River Wissey Lovell Fuller

Notes from a newcomer

January 2006

Marion delights in the joys of January after her hectic December.

The Edwardian actress Mrs Patrick Campbell praised the deep, deep peace of the double bed after the hurly-burly of the chaise longue and that pretty well sums up how I feel about the welcome calm of January after the madness of December.

I love it when Christmas is over and normality returns to our homes and high streets. It's a relief to be able to go out and buy something - anything - without being serenaded by Cliff Richard droning on about mistletoe and wine.

After the frantic rush of card-sending, present wrapping, eating and drinking more than is good for us, sanity returns and life suddenly feels pleasantly relaxed. So nice to know that you don't have to chomp your way through another sticky mince pie or sip lukewarm mulled wine for another 11 months.

With the tree put outside and gaudy decorations packed away, the house takes on a Shaker-like simplicity. And a severely diminished bank balance combined with winter weather provides the perfect excuse for idling away indoors. Only the absolute necessity of walking the dog or going to work lures anyone outside.

My cat has the right idea; he asks to be let out of the front door, heads purposefully for the part of the garden he has designated his toilet (I was not consulted on the location), then immediately back in through the cat flap,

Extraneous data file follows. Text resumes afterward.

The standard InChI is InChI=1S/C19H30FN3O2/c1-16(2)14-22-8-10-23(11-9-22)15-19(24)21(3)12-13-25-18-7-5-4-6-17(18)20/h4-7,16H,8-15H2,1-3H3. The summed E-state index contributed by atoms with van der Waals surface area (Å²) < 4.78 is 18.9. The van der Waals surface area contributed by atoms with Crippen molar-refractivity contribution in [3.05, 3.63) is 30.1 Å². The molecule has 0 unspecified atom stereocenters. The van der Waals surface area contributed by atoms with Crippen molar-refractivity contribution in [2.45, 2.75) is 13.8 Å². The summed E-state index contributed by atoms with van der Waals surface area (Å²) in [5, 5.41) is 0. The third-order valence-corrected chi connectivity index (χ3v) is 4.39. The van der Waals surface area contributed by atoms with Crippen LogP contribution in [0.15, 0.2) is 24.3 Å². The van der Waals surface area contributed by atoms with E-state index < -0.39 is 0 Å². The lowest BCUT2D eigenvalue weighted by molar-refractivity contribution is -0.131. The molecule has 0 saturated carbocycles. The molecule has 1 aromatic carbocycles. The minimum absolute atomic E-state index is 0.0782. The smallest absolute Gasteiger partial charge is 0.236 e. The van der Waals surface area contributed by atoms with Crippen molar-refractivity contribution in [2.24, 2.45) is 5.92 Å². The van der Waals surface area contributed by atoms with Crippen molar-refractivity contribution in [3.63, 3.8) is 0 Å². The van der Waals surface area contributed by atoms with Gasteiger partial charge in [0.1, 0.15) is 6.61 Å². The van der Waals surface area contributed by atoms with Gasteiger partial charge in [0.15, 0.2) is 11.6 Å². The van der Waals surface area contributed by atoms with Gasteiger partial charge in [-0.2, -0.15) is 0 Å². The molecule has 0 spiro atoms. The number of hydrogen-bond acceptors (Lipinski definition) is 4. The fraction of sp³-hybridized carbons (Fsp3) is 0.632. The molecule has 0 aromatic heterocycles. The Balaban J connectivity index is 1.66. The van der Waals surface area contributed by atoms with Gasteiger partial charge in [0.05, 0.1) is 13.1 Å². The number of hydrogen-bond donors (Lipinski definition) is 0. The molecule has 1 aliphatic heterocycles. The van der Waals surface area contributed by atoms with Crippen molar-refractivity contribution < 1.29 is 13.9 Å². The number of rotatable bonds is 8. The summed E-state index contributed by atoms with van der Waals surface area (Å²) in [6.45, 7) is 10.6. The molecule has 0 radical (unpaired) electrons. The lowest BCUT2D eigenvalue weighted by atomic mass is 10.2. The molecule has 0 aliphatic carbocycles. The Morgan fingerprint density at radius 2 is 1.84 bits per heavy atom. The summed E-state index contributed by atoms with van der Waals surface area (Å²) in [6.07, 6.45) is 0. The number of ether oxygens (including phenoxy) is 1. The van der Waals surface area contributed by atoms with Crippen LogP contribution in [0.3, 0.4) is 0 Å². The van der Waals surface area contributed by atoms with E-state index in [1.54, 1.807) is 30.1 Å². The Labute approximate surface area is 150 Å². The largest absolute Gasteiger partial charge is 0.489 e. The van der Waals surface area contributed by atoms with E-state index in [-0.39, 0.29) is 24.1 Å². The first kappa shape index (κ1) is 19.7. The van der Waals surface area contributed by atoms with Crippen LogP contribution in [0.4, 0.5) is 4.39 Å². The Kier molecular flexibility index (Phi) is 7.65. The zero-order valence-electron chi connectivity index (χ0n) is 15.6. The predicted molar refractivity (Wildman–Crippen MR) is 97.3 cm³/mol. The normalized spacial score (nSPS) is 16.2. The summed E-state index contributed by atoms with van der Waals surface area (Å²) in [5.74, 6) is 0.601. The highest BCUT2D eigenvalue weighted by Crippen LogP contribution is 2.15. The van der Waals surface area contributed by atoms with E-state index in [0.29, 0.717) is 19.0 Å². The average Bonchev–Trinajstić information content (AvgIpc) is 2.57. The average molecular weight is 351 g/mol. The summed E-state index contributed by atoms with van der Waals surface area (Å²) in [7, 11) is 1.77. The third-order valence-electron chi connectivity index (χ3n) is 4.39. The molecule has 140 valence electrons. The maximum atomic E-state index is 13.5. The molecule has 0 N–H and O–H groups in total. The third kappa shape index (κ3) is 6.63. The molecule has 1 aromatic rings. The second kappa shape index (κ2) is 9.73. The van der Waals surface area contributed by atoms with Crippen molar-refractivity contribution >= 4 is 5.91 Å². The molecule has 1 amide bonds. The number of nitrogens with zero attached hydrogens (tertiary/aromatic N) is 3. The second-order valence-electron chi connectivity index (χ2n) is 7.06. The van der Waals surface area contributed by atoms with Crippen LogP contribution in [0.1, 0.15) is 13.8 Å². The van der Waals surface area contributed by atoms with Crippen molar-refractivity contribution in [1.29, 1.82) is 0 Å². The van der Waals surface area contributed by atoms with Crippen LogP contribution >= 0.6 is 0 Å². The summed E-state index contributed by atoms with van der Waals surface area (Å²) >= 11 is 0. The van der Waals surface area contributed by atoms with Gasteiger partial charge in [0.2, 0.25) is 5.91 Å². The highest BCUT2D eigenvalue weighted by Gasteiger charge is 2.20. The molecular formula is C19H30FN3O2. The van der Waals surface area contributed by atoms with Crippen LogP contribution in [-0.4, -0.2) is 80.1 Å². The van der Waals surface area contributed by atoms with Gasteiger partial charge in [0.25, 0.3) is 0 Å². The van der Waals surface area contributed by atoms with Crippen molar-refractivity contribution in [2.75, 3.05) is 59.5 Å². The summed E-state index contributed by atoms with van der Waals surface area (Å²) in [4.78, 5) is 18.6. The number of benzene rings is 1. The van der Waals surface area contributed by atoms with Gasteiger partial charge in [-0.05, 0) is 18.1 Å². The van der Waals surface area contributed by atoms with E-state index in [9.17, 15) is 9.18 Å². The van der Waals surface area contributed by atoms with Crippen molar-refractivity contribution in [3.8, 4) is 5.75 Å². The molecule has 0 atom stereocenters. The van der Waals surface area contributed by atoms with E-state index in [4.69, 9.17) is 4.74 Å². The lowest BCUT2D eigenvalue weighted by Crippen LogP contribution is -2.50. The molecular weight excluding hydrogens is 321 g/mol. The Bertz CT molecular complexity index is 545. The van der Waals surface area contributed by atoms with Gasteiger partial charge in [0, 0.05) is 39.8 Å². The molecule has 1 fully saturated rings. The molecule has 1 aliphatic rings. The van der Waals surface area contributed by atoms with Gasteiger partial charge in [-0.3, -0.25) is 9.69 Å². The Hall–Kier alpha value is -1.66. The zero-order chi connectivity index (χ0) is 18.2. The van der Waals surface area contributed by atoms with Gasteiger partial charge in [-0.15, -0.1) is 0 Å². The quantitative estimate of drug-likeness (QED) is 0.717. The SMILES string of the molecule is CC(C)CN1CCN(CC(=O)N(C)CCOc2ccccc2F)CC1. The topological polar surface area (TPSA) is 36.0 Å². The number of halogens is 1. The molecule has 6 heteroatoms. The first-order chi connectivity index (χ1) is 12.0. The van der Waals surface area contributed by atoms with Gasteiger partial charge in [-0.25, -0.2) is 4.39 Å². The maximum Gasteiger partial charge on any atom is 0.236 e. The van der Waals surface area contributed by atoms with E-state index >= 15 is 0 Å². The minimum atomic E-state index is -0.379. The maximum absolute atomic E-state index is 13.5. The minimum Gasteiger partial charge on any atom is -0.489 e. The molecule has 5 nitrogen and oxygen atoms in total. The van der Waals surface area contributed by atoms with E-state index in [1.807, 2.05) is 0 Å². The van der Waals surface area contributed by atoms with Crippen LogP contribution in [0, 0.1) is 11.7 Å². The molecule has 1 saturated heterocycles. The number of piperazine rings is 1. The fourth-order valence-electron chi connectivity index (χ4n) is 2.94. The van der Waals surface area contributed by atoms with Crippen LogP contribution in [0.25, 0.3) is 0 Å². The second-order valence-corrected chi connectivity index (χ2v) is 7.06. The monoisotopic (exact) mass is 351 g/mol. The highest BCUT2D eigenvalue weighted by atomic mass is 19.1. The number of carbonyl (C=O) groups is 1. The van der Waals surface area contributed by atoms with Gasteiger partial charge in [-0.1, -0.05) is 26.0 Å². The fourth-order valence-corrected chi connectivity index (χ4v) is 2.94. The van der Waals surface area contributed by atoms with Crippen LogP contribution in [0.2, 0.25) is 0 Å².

pausing only to glare at a bold robin perched on a flower tub. The robin seems to know he has nothing to fear from the portly, 17-year-old moggy and cheekily returns his stare, with knobs on.

My only venture into the garden is to perform the pleasant task of searching for the first sight of snowdrops pushing their way through the frozen grass, promising the return of spring.

But we have a way to go before that happy season and this is the perfect time of year to catch up with restful chores like putting all your photos in an album or trawling through travel brochures for that elusive holiday of a lifetime.

With luck, I will have received a few book tokens for Christmas and can settle down in front of the fire with a recent best seller. High on my list this year is The Lighthouse, the latest P D James featuring Inspector Dalgleish, and I'm tempted by enthusiastic reviews of a book called Vince and Joy, which is partly set in Norfolk. It comes under the heading of chick-lit, apparently, but

even though I'm no chick, I love a real page-turner.

A good read vaults over all age barriers - which is why so many youngsters find the Harry Potter book they were given for Christmas has already been spirited away by granny while their back was turned.

Marion Clarke

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